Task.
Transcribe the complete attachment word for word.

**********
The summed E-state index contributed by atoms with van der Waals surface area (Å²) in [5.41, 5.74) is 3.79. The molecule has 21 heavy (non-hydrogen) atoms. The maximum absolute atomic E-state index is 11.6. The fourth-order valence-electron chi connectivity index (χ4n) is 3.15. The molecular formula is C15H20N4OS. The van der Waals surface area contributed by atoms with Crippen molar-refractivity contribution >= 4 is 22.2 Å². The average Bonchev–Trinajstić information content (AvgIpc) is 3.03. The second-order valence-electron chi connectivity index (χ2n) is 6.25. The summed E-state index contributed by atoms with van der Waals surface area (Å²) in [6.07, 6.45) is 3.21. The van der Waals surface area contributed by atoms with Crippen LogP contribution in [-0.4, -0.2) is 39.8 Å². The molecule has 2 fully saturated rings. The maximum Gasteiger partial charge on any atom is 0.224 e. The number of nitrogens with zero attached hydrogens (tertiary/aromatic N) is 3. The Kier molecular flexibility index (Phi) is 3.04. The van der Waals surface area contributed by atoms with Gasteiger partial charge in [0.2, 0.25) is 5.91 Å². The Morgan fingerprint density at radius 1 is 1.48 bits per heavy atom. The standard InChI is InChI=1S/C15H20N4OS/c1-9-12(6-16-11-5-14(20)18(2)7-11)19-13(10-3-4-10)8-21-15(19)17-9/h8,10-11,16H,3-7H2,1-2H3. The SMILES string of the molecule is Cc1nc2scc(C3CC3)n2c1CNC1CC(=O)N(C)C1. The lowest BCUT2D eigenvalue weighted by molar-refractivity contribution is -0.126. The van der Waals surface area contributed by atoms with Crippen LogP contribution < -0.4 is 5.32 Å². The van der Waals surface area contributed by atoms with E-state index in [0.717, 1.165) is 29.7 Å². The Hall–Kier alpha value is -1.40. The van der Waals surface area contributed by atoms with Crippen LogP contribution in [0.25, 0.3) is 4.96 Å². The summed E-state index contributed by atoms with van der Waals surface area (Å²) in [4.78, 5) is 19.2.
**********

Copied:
The summed E-state index contributed by atoms with van der Waals surface area (Å²) in [5.41, 5.74) is 3.79. The molecule has 21 heavy (non-hydrogen) atoms. The maximum absolute atomic E-state index is 11.6. The fourth-order valence-electron chi connectivity index (χ4n) is 3.15. The molecular formula is C15H20N4OS. The van der Waals surface area contributed by atoms with Crippen molar-refractivity contribution >= 4 is 22.2 Å². The average Bonchev–Trinajstić information content (AvgIpc) is 3.03. The second-order valence-electron chi connectivity index (χ2n) is 6.25. The summed E-state index contributed by atoms with van der Waals surface area (Å²) in [6.07, 6.45) is 3.21. The van der Waals surface area contributed by atoms with Crippen LogP contribution in [-0.4, -0.2) is 39.8 Å². The molecule has 2 fully saturated rings. The maximum Gasteiger partial charge on any atom is 0.224 e. The number of nitrogens with zero attached hydrogens (tertiary/aromatic N) is 3. The Kier molecular flexibility index (Phi) is 3.04. The van der Waals surface area contributed by atoms with Gasteiger partial charge in [0.2, 0.25) is 5.91 Å². The Morgan fingerprint density at radius 1 is 1.48 bits per heavy atom. The standard InChI is InChI=1S/C15H20N4OS/c1-9-12(6-16-11-5-14(20)18(2)7-11)19-13(10-3-4-10)8-21-15(19)17-9/h8,10-11,16H,3-7H2,1-2H3. The SMILES string of the molecule is Cc1nc2scc(C3CC3)n2c1CNC1CC(=O)N(C)C1. The lowest BCUT2D eigenvalue weighted by molar-refractivity contribution is -0.126. The van der Waals surface area contributed by atoms with Crippen LogP contribution < -0.4 is 5.32 Å². The van der Waals surface area contributed by atoms with E-state index in [0.717, 1.165) is 29.7 Å². The Hall–Kier alpha value is -1.40. The van der Waals surface area contributed by atoms with Crippen LogP contribution in [0.25, 0.3) is 4.96 Å². The summed E-state index contributed by atoms with van der Waals surface area (Å²) in [4.78, 5) is 19.2.